There are political contours to the debate, as well. Abe, for one, embraces Sugihara at a time when he faces continued political criticism at home for shying away from Japan’s own wartime atrocities. His trip to Kaunas follows on similar gestures to Jews in recent years, including visits to the Anne Frank house in Amsterdam in 2014 and, the following year, to the Holocaust Museum in Washington and Yad Vashem in Israel.
In Chiune Sugihara Memorial Hall in Yaotsu, Japan, locals watch a video documenting his actions in a replica of the diplomat's Kaunas office. (Michael Wilner, November 2017)
In Chiune Sugihara Memorial Hall in Yaotsu, Japan, locals watch a video documenting his actions in a replica of the diplomat's Kaunas office. (Michael Wilner, November 2017)
But the basic facts of Sugihara’s legacy are firmly established. And the government’s effort to shine a light on those facts is not new, nor unique to Abe, whose recent travel was only the latest episode in Japan’s years-long effort to reconcile with its past– and to bond with a Jewish community it has never fully understood.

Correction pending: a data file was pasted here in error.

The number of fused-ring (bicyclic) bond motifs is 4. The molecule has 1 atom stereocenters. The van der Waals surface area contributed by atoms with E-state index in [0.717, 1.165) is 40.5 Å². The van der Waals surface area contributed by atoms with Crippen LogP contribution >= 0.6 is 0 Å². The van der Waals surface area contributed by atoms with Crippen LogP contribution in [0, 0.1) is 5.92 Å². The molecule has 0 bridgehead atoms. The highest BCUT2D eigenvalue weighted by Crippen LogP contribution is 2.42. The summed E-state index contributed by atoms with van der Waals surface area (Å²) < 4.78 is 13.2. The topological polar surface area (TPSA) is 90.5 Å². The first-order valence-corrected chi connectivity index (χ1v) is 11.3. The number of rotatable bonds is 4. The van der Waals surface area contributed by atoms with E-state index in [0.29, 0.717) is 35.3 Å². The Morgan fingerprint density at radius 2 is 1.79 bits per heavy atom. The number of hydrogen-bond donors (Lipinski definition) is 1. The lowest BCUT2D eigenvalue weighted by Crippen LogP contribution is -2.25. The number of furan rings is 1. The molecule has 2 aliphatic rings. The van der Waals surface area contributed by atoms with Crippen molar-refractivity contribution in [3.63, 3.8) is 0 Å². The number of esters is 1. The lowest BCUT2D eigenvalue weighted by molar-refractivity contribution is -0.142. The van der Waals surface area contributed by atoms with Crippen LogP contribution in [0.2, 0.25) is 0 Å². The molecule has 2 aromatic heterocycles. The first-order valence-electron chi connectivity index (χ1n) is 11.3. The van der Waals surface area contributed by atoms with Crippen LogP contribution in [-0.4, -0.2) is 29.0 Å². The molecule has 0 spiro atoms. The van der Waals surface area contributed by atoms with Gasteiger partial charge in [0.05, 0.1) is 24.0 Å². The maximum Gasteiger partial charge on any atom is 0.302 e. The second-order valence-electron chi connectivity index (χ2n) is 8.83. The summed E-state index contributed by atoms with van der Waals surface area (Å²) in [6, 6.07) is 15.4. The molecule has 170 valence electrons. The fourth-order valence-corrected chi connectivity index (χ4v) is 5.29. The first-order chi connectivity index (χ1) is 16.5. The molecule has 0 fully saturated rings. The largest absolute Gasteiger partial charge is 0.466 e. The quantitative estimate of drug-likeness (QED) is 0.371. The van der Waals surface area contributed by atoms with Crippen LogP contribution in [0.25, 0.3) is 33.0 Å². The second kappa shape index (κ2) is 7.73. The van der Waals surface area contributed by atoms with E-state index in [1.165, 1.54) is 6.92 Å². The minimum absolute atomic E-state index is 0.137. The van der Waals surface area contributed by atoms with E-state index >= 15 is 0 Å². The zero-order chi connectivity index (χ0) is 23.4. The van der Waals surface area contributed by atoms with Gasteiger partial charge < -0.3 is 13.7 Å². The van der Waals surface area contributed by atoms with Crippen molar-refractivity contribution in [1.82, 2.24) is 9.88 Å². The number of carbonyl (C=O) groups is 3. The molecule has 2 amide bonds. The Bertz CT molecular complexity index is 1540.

Now, from high up in its mountains all the way to the prime minister’s office, the government is formally campaigning to share with the world Sugihara’s monomyth and his status today as a rare link between Japan and the Jewish world. It is a unique government project– an old-time “people to people” approach to cultural exchange that Jewish world leaders who have worked with the government for decades consider genuine, and attribute to a slow but steady warming of relations between Japan and Israel.